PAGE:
Wheatland County solar panels will not recoup their investment within their lifespan

·2 min read

A report presented to Wheatland County Council, June 1, suggested the solar panels installed on the county administration building will not return the installation investment within their estimated lifetime.

Prepared by manager of technical services Bryce Mackan, the report estimates the payback period for the initial investment by the county will be approximately 40 years.

A contract to install the 60kW solar PV System on the administration building was awarded to Skyfire Energy Inc in September 2016. The project was subsequently completed on October 31, 2016.

Division 4 councillor Tom Ikert said the project serves as a lesson to county council not to invest in similar projects in the future, should they be presented.

“There’s lots of [information] out there… about how good they are, how bad they are, and all that kind of stuff.

“My philosophy is, if you want to put solar panels on your house, that is fine and dandy… but when government does it, government… should not have the ability to spend money they’ve stolen from the taxpayer… on stuff that is not 100 per cent a good use,” he said.

The cost of the installation totalled $118,790, of which 20 per cent was covered by the Alberta Municipal Solar program. The cost to the county totaled $95,032.

Since activation, the panels have generated 249.58 MWh of electricity which has saved the county $12,716.10.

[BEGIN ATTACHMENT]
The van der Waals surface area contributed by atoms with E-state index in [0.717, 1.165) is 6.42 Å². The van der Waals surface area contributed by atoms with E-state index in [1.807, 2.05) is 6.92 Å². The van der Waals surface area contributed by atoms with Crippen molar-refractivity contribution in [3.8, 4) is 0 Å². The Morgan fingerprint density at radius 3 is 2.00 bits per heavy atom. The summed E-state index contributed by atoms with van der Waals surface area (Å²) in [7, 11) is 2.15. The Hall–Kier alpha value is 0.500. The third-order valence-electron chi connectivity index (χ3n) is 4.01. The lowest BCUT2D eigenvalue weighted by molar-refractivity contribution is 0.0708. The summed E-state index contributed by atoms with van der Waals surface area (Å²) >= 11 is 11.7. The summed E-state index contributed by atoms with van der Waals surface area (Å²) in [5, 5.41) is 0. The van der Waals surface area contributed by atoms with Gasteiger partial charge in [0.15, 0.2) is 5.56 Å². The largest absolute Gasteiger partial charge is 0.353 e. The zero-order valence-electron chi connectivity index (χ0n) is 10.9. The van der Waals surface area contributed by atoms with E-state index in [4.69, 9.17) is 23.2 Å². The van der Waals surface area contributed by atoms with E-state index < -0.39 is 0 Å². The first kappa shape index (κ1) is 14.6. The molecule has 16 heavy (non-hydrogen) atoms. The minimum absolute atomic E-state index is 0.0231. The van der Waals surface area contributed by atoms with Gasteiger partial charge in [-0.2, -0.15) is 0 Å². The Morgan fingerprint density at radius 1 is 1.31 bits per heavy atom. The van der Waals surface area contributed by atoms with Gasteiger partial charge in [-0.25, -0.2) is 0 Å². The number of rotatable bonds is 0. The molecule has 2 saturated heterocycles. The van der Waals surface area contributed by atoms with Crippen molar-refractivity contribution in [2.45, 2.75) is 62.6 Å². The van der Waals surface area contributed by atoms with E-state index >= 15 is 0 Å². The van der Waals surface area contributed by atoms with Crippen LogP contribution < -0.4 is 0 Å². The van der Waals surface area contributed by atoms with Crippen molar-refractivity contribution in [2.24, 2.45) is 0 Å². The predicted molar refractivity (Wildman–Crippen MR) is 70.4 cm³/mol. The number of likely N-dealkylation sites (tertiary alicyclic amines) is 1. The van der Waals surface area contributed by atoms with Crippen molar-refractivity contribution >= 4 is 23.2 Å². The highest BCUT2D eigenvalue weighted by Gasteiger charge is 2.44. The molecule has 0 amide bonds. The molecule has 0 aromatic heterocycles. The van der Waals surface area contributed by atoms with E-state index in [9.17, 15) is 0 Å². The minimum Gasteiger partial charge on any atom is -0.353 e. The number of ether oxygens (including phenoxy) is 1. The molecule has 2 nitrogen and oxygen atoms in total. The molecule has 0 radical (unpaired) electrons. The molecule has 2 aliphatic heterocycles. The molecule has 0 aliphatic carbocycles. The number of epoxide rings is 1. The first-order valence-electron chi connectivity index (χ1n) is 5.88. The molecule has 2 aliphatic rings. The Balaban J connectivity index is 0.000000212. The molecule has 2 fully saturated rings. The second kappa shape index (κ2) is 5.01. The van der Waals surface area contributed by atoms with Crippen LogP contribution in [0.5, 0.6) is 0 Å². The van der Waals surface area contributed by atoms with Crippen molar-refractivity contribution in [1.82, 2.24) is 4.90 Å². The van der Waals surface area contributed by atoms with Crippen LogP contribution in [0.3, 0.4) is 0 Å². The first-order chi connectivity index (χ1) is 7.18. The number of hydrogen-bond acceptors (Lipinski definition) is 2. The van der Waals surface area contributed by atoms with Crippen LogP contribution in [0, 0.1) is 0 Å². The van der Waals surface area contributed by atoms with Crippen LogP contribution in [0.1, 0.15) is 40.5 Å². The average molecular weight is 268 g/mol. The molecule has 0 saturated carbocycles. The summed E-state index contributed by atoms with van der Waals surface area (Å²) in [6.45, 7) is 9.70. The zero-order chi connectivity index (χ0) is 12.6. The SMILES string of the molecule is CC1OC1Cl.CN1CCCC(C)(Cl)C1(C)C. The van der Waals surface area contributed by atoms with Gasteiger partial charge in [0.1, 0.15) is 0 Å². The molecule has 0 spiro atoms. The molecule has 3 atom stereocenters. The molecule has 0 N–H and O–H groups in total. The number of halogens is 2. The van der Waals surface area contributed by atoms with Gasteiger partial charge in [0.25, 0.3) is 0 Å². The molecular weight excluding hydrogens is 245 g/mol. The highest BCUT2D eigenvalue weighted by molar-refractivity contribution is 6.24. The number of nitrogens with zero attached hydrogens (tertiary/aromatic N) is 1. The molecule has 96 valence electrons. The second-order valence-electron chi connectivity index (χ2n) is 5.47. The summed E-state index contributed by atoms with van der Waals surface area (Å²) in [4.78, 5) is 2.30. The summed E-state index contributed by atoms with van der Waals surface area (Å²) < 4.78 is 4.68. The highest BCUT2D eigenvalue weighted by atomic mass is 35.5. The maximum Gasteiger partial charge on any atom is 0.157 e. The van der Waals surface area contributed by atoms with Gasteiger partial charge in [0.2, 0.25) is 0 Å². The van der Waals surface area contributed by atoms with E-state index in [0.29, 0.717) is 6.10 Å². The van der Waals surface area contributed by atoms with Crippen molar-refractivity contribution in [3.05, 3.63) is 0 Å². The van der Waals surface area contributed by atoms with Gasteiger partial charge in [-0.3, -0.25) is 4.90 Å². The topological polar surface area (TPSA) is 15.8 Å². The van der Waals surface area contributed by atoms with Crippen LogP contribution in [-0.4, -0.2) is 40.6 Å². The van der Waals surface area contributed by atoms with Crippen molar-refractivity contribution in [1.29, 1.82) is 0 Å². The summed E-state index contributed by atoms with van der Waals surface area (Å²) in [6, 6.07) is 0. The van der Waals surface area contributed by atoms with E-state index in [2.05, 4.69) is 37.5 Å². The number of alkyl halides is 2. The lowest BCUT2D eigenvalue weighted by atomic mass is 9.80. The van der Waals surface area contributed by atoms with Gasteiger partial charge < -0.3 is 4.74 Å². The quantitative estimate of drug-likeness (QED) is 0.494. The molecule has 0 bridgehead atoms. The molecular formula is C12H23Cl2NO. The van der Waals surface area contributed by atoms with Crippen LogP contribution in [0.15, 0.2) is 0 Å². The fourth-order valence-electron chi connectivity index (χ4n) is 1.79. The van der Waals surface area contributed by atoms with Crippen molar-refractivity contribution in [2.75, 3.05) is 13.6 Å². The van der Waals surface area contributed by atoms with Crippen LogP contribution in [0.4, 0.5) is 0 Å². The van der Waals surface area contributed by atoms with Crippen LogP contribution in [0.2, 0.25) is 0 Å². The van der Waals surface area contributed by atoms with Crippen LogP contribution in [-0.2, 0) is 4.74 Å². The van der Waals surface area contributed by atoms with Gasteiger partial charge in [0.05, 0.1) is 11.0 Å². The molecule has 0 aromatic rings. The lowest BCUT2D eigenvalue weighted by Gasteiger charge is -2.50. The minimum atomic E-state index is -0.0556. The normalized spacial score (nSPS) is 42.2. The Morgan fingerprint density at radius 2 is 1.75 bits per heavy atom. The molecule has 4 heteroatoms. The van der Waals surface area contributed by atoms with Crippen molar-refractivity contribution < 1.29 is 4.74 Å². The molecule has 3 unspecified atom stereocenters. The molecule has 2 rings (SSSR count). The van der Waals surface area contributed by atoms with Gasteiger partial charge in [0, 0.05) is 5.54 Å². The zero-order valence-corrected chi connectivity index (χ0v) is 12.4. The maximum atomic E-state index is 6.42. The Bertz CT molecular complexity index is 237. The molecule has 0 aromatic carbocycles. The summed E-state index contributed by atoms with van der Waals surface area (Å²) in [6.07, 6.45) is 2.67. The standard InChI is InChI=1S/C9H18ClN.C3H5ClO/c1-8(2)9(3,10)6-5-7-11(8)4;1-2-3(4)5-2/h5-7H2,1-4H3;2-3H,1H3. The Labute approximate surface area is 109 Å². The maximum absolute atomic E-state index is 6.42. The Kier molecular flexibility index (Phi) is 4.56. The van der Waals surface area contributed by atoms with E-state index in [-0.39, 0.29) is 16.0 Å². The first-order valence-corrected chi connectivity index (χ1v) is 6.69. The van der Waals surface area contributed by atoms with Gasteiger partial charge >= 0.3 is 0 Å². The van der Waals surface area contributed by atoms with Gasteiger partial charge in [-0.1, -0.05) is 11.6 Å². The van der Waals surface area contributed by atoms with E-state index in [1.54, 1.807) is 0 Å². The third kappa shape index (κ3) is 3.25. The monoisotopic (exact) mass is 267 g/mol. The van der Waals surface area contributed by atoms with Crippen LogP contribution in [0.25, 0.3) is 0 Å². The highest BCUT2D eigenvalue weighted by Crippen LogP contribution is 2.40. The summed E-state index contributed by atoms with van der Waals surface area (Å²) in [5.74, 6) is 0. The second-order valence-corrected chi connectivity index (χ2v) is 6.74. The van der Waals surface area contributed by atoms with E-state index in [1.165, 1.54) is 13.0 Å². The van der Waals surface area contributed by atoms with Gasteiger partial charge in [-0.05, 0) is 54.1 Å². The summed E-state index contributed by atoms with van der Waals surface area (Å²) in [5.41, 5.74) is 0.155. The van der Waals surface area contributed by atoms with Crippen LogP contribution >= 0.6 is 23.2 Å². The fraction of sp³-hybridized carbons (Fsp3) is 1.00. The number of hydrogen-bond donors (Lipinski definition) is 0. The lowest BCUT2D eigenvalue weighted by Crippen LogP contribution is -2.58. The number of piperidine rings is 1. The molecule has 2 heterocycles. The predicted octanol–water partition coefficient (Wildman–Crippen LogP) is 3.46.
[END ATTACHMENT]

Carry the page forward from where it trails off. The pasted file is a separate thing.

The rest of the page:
Though Ikert does not believe the project to have been a waste of taxpayer dollars, he said it’s not something a government body should be investing in.

“The government shouldn’t be doing stuff that the private sector should be doing.

“If the county of Wheatland proposes to spend any more taxpayer money on any more solar panels, I will be vehemently against it. That money could have— should have, been spent elsewhere more wisely,” he explained.

If the current numbers remain consistent through the lifespan of the solar panels and they continue to function as they have since installation, they are expected to pay themselves off in the year 2057.

The Times reached out to Wheatland County Reeve Amber Link for comment, but did not receive a response prior to publication.

John Watson, Local Journalism Initiative Reporter, Strathmore Times

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